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How Does Common Law Marriage Affect Probate?

In California, Common Law Marriage is not recognized. No matter how long a couple cohabitates, it is not legally seen as a marriage.

Some couples have written agreements with each other that can hold up in court. For example, when one person promises, either verbally or in writing, to support the other throughout their life, this palimony can come up in court. But it doesn’t always hold up when one side of the couple has passed away.

How to Avoid Probate When Not Legally Married

If you are not married to your partner at the time of their death, then that makes preparing a will that much more critical. If you want any claim to the assets and life that you’ve built together, it is vital to create a will that spells out exactly who has access to:

· Financial Power of Attorney: Who has the right to close bank accounts, send out bills, and transfer money when your partner passes away? The will can assign those responsibilities to you or another trusted family member.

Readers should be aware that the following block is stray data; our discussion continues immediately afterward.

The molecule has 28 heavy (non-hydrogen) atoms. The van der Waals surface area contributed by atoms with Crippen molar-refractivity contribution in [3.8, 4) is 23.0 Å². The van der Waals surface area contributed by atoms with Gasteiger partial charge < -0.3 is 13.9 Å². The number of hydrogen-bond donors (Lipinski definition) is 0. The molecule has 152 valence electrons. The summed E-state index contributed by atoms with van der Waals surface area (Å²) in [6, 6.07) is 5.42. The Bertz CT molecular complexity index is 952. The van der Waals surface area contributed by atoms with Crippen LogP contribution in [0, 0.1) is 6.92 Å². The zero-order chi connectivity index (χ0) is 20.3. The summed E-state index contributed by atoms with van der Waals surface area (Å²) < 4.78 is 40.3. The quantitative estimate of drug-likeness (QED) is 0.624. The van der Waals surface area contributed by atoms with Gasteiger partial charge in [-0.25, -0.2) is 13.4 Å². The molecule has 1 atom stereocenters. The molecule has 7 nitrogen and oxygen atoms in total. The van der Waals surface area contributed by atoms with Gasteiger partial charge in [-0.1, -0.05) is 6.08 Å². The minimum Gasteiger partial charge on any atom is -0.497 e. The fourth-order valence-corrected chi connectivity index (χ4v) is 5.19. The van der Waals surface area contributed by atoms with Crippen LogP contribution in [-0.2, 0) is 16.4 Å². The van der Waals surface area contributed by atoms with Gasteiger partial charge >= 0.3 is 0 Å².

· Medical Power of Attorney: If you want access to your partner’s medical information and be included in life-changing surgeries and decisions, you will need to be given medical power of attorney.

· Property Ownership: If you have cohabitated for a number of years without getting married, it is wise to own property and assets together. This will help in the probate process if there is not a will. However, if there is a will, make it clear how assets should be divided if death or incapacitation occurs.

· Life Insurance Beneficiary: Your partner can name you as a beneficiary in their life insurance policy. You don’t have to be married to be the beneficiary. But you do have to go through the proper paperwork to assign who is granted the life insurance money after death.

All of these items can be passed to the next of kin if you don’t have legal documentation pointing to a life partner as a beneficiary.

If you are in a partnership without being married and would like to get your affairs in order, contact Miles & Hatcher, LLP, immediately. You don’t want probate to decide who gets what after the death of your partner. Call to schedule a free consultation: (909) 481-4080.

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